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Understanding the seasonal and reproductive biology of olive fruit fly is critical to its management

  • Author(s): Burrack, Hannah J
  • Bingham, Ray
  • Price, Richard
  • Connell, Joseph H
  • Phillips, Phil A
  • Wunderlich, Lynn
  • Vossen, Paul M
  • O'Connell, Neil V
  • Ferguson, Louise
  • Zalom, Frank G.
  • et al.
Abstract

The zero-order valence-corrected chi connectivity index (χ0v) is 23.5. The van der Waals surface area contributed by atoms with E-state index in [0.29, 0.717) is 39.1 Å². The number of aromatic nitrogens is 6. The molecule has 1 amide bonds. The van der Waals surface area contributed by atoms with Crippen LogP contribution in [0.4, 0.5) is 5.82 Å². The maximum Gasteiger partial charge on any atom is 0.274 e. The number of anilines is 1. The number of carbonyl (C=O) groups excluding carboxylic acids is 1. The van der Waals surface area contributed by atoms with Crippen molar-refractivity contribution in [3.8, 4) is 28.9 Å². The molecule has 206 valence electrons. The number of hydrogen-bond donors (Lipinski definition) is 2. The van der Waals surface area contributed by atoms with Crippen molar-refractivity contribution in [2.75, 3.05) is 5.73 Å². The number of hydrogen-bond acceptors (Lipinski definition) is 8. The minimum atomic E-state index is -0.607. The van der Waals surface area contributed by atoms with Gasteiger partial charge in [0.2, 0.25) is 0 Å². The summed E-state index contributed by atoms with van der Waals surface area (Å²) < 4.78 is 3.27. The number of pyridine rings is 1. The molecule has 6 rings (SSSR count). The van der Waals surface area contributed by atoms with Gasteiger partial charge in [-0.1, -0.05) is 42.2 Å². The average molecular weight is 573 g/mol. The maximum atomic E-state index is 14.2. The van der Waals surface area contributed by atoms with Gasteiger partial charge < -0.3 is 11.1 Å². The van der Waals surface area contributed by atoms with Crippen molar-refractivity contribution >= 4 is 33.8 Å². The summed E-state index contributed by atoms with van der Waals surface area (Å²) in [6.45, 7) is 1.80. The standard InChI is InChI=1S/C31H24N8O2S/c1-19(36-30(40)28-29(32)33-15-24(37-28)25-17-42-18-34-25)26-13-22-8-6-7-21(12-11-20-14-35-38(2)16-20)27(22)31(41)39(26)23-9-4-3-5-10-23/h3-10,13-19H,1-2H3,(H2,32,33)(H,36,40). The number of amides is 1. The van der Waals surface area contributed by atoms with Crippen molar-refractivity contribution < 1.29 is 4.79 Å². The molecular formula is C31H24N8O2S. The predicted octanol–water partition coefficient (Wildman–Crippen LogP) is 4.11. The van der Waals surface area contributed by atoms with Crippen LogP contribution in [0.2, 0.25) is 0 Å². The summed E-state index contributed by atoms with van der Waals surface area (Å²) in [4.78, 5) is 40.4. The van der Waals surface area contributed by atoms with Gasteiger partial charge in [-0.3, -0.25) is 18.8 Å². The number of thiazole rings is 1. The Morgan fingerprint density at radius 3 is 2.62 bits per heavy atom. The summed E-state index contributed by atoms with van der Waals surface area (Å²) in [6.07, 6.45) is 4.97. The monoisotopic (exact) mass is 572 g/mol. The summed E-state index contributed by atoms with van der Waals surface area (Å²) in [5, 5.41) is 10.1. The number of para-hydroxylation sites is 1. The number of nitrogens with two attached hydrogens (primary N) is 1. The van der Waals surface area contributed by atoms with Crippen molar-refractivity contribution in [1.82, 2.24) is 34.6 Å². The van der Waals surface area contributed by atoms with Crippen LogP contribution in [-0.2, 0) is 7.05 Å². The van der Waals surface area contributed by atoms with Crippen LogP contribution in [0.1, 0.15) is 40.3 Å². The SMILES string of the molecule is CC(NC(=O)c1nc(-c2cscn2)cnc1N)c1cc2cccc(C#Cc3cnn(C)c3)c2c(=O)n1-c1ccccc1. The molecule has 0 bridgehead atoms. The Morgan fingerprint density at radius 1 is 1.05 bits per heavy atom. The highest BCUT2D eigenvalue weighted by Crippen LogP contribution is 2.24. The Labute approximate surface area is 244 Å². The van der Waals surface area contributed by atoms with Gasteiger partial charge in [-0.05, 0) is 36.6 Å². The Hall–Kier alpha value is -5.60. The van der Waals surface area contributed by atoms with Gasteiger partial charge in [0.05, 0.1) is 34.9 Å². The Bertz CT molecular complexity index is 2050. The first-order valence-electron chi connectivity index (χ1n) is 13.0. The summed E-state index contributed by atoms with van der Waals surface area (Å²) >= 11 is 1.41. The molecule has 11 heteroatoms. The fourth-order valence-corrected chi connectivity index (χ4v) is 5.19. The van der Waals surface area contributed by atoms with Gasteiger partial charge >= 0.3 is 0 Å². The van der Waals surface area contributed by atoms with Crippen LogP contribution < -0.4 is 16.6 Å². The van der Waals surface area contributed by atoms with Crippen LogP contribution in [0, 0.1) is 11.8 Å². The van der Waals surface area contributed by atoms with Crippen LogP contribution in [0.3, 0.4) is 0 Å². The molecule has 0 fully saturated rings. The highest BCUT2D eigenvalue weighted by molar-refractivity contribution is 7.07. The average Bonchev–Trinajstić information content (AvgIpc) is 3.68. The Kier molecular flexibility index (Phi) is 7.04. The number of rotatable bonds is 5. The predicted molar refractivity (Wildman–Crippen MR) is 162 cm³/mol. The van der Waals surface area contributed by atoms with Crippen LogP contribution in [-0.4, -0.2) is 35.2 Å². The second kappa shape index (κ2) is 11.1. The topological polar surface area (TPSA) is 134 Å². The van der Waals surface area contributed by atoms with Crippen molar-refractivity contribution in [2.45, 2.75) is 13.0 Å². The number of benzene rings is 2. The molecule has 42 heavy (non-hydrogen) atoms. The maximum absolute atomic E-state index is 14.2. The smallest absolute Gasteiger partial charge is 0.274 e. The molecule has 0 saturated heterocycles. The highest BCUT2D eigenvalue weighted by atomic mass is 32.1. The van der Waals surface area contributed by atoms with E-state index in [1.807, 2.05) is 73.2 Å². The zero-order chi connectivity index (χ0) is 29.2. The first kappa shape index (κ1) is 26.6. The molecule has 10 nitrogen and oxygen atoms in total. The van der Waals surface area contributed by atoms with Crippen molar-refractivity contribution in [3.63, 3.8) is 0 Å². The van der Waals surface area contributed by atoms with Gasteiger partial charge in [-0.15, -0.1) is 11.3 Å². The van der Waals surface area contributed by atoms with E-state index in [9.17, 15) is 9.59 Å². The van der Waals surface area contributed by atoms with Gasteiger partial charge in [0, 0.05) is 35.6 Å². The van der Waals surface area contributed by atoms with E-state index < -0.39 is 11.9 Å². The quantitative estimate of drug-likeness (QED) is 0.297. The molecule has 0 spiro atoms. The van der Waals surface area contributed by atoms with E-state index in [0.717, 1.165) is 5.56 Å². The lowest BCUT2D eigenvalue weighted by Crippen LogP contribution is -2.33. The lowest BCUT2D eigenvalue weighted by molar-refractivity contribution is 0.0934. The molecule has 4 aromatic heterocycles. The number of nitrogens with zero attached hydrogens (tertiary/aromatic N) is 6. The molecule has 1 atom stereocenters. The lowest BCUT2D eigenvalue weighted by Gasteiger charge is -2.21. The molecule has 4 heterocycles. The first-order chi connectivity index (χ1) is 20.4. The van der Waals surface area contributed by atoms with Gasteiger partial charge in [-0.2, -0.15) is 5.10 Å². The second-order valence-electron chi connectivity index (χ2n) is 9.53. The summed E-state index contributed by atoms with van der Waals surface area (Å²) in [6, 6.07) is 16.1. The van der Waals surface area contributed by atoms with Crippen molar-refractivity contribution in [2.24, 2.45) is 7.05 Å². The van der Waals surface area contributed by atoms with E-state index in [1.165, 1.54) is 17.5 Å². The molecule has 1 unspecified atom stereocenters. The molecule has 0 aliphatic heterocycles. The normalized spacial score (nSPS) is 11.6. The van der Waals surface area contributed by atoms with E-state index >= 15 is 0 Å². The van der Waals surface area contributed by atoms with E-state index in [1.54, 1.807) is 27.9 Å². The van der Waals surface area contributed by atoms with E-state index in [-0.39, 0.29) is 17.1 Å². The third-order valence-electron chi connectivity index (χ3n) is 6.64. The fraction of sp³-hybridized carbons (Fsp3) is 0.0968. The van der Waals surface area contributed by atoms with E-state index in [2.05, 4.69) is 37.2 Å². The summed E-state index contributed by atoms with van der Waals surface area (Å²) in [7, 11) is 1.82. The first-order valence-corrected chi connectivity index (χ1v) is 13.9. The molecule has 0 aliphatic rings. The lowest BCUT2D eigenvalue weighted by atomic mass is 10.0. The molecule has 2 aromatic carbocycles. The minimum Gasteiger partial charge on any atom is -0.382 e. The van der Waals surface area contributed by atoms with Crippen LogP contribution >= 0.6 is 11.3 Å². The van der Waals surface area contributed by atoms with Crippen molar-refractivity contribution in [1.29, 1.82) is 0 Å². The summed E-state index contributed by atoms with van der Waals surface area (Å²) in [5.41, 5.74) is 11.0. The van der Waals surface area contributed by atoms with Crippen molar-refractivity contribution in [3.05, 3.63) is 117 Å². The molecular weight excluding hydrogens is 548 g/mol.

The olive fruit fly was first detected in Los Angeles in 1998 and in all the olive-growing regions of California soon after. Following its initial detection, UC researchers and Cooperative Extension farm advisors, county agricultural commissioners and the California Department of Food and Agriculture Pest Detection and Emergency Project established a statewide monitoring program to determine the extent of the olive fruit fly’s occurrence, track its seasonal biology and evaluate monitoring tools. Fly populations and infestations can reach high levels throughout California but tend to be lower in the San Joaquin Valley. Trap captures typically exhibit a bimodal distribution with peaks in the spring and fall. Olive infestation is related to fly densities, climate and fruit size. Gravid, mated females vary in density throughout the year but are present at some level year-round. The data is being used to develop models that will better predict when the adults are active and olives are at risk.

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